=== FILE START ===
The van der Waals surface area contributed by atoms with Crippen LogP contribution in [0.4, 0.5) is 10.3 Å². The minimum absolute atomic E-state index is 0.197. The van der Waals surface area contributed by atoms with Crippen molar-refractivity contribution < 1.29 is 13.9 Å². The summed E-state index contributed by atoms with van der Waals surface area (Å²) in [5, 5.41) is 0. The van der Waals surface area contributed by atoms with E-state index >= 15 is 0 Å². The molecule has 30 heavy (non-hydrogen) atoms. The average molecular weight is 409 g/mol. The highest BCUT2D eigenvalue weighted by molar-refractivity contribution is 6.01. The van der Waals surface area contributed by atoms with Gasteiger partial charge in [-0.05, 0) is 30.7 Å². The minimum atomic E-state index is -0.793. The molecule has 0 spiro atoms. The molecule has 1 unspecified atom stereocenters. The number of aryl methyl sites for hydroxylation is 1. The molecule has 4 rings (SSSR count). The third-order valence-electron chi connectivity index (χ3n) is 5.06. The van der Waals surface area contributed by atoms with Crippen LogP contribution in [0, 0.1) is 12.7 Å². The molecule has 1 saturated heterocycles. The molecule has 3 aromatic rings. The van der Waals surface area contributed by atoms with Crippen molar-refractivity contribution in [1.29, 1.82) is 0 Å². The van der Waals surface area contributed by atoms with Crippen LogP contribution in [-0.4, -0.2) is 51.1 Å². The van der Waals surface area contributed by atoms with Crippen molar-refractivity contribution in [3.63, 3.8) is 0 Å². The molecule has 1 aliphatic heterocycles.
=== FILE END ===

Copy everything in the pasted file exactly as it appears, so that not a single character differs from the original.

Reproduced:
The van der Waals surface area contributed by atoms with Crippen LogP contribution in [0.4, 0.5) is 10.3 Å². The minimum absolute atomic E-state index is 0.197. The van der Waals surface area contributed by atoms with Crippen molar-refractivity contribution < 1.29 is 13.9 Å². The summed E-state index contributed by atoms with van der Waals surface area (Å²) in [5, 5.41) is 0. The van der Waals surface area contributed by atoms with E-state index >= 15 is 0 Å². The molecule has 30 heavy (non-hydrogen) atoms. The average molecular weight is 409 g/mol. The highest BCUT2D eigenvalue weighted by molar-refractivity contribution is 6.01. The van der Waals surface area contributed by atoms with Gasteiger partial charge in [-0.05, 0) is 30.7 Å². The minimum atomic E-state index is -0.793. The molecule has 0 spiro atoms. The molecule has 1 unspecified atom stereocenters. The number of aryl methyl sites for hydroxylation is 1. The molecule has 4 rings (SSSR count). The third-order valence-electron chi connectivity index (χ3n) is 5.06. The van der Waals surface area contributed by atoms with Crippen LogP contribution in [0, 0.1) is 12.7 Å². The molecule has 1 saturated heterocycles. The molecule has 3 aromatic rings. The van der Waals surface area contributed by atoms with Crippen molar-refractivity contribution in [1.29, 1.82) is 0 Å². The van der Waals surface area contributed by atoms with Crippen LogP contribution in [-0.4, -0.2) is 51.1 Å². The van der Waals surface area contributed by atoms with Crippen molar-refractivity contribution in [3.63, 3.8) is 0 Å². The molecule has 1 aliphatic heterocycles.